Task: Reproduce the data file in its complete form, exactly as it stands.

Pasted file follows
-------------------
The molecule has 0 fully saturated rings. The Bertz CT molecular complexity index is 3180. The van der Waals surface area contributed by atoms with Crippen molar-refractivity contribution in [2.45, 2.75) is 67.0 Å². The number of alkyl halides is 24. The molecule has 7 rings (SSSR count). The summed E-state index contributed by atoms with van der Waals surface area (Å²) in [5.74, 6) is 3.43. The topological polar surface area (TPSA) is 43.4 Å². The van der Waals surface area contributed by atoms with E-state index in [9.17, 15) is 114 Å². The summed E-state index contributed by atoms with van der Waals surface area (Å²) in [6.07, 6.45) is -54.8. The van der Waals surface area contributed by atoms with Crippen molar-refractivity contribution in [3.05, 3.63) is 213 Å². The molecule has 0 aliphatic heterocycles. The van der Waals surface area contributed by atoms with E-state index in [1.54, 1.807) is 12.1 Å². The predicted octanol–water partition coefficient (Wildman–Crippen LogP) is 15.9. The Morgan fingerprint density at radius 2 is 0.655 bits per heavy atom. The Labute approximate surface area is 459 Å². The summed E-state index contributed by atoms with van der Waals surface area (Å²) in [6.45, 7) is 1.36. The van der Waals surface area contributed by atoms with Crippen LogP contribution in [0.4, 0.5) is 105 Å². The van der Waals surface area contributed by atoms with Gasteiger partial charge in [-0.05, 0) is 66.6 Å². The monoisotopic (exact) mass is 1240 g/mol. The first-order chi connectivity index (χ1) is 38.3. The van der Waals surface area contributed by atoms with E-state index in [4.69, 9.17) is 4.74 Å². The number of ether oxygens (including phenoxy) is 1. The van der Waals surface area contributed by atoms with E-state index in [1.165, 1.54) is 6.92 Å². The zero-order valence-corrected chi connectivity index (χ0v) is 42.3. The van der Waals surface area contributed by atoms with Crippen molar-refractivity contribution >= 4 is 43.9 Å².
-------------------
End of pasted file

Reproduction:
The molecule has 0 fully saturated rings. The Bertz CT molecular complexity index is 3180. The van der Waals surface area contributed by atoms with Crippen molar-refractivity contribution in [2.45, 2.75) is 67.0 Å². The number of alkyl halides is 24. The molecule has 7 rings (SSSR count). The summed E-state index contributed by atoms with van der Waals surface area (Å²) in [5.74, 6) is 3.43. The topological polar surface area (TPSA) is 43.4 Å². The van der Waals surface area contributed by atoms with E-state index in [9.17, 15) is 114 Å². The summed E-state index contributed by atoms with van der Waals surface area (Å²) in [6.07, 6.45) is -54.8. The van der Waals surface area contributed by atoms with Crippen molar-refractivity contribution in [3.05, 3.63) is 213 Å². The molecule has 0 aliphatic heterocycles. The van der Waals surface area contributed by atoms with E-state index in [1.54, 1.807) is 12.1 Å². The predicted octanol–water partition coefficient (Wildman–Crippen LogP) is 15.9. The Morgan fingerprint density at radius 2 is 0.655 bits per heavy atom. The Labute approximate surface area is 459 Å². The summed E-state index contributed by atoms with van der Waals surface area (Å²) in [6.45, 7) is 1.36. The van der Waals surface area contributed by atoms with Crippen LogP contribution in [0.4, 0.5) is 105 Å². The van der Waals surface area contributed by atoms with Gasteiger partial charge in [-0.05, 0) is 66.6 Å². The monoisotopic (exact) mass is 1240 g/mol. The first-order chi connectivity index (χ1) is 38.3. The van der Waals surface area contributed by atoms with E-state index in [4.69, 9.17) is 4.74 Å². The number of ether oxygens (including phenoxy) is 1. The van der Waals surface area contributed by atoms with E-state index in [1.165, 1.54) is 6.92 Å². The zero-order valence-corrected chi connectivity index (χ0v) is 42.3. The van der Waals surface area contributed by atoms with Crippen molar-refractivity contribution >= 4 is 43.9 Å².